IMPORTANT ANNOUNCEMENT – Here For You During COVID-19
Even though we are in uncharted territory everyone at Summers, Rufolo & Rodgers, P.C. wants you to know we are here for you. read more
Standing Up For You With Skilled Advocacy
  1. Home
  2.  » 
  3. Motor Vehicle Accidents
  4.  » Study ranks states according to highway safety laws

Study ranks states according to highway safety laws

| Mar 17, 2017 | Motor Vehicle Accidents |

Compared to other states, Tennessee ranks among neither the best or worst states when it comes to enforcing highway traffic safety laws according to a report by Advocates for Highway and Auto Safety. The report examined state traffic laws concerning impaired driving, teen drivers, child safety, motorcycle helmet use and more. It recommended that all states adopt 376 laws that were identified as important for safety such as ones that address seat belt use in rear passengers and a primary seat belt law for front seat passengers. Several states did not enforce these seat belt regulations.

Fatalities from traffic accidents in 2015 experienced its largest percentage increase in 50 years. There was a 7.2 percent increase compared to 2014, and according to preliminary figures, in the first nine months of 2016, there was an increase of 8 percent compared to 2015. The National Highway Traffic Safety Administration reported more than 35,000 traffic fatalities in 2015.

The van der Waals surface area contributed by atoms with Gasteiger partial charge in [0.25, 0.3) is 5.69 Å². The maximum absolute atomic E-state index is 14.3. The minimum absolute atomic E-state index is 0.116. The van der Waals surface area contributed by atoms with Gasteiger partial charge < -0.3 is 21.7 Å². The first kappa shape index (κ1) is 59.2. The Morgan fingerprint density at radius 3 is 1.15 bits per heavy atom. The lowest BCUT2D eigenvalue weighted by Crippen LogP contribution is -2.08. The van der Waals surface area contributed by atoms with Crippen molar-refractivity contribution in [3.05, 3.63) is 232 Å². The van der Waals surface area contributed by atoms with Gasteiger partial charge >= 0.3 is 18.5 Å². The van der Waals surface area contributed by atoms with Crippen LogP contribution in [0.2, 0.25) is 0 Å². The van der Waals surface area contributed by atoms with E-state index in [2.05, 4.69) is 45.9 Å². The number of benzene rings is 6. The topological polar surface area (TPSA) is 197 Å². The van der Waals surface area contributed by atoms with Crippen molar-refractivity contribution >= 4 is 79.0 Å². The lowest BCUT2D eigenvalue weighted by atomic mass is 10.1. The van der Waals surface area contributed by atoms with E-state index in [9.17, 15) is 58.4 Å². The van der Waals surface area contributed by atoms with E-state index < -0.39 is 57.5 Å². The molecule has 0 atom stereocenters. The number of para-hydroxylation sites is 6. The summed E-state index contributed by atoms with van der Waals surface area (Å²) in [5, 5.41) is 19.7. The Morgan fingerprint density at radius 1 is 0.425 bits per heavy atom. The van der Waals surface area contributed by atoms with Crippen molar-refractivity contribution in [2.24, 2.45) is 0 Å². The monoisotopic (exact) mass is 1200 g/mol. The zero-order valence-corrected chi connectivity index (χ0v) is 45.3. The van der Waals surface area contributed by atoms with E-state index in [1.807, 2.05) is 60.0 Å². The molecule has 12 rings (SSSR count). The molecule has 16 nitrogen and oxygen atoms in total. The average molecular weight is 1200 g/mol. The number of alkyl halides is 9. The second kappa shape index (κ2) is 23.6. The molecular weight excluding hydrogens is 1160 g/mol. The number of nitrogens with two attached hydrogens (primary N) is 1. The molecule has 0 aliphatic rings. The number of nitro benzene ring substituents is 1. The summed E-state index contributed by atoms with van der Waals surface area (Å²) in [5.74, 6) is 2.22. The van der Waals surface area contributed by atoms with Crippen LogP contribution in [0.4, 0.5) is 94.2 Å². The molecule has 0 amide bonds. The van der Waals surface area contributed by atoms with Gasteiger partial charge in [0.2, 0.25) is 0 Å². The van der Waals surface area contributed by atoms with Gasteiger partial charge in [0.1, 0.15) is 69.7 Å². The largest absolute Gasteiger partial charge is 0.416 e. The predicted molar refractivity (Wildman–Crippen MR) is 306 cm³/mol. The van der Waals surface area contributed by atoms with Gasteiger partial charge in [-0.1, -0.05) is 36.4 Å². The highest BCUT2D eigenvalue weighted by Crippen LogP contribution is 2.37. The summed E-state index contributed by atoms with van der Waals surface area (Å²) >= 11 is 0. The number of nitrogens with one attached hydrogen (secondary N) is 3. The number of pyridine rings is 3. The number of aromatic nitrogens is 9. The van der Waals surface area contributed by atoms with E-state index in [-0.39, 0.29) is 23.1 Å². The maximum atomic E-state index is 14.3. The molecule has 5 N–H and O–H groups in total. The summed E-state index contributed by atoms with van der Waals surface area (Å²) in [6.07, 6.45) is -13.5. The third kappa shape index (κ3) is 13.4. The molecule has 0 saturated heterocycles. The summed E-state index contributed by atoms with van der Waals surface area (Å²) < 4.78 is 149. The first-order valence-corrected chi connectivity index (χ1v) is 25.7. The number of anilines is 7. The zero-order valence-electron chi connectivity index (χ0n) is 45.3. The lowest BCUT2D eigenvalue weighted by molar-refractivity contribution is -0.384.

Rhode Island was ranked the highest for safety laws while South Dakota landed in last place. Other states that performed poorly included Arizona, Nevada, Mississippi, New Hampshire, Florida and Pennsylvania. Other high-ranking states included Oregon, Louisiana and Delaware.

Someone who is injured in a car wreck may expect compensation from insurance, but it might not be enough. If a person is injured due to another driver’s negligence, he or she may want to file a lawsuit against the driver. It may not be necessary for the driver to have committed a criminal act for a civil lawsuit to be successful, and a civil suit can still be successful even if criminal charges were brought against the driver that ended up getting dismissed. For example, if a criminal court cannot prove beyond a reasonable doubt that a driver was impaired, a civil lawsuit might be able to do so because the standard of proof is lower.

Archives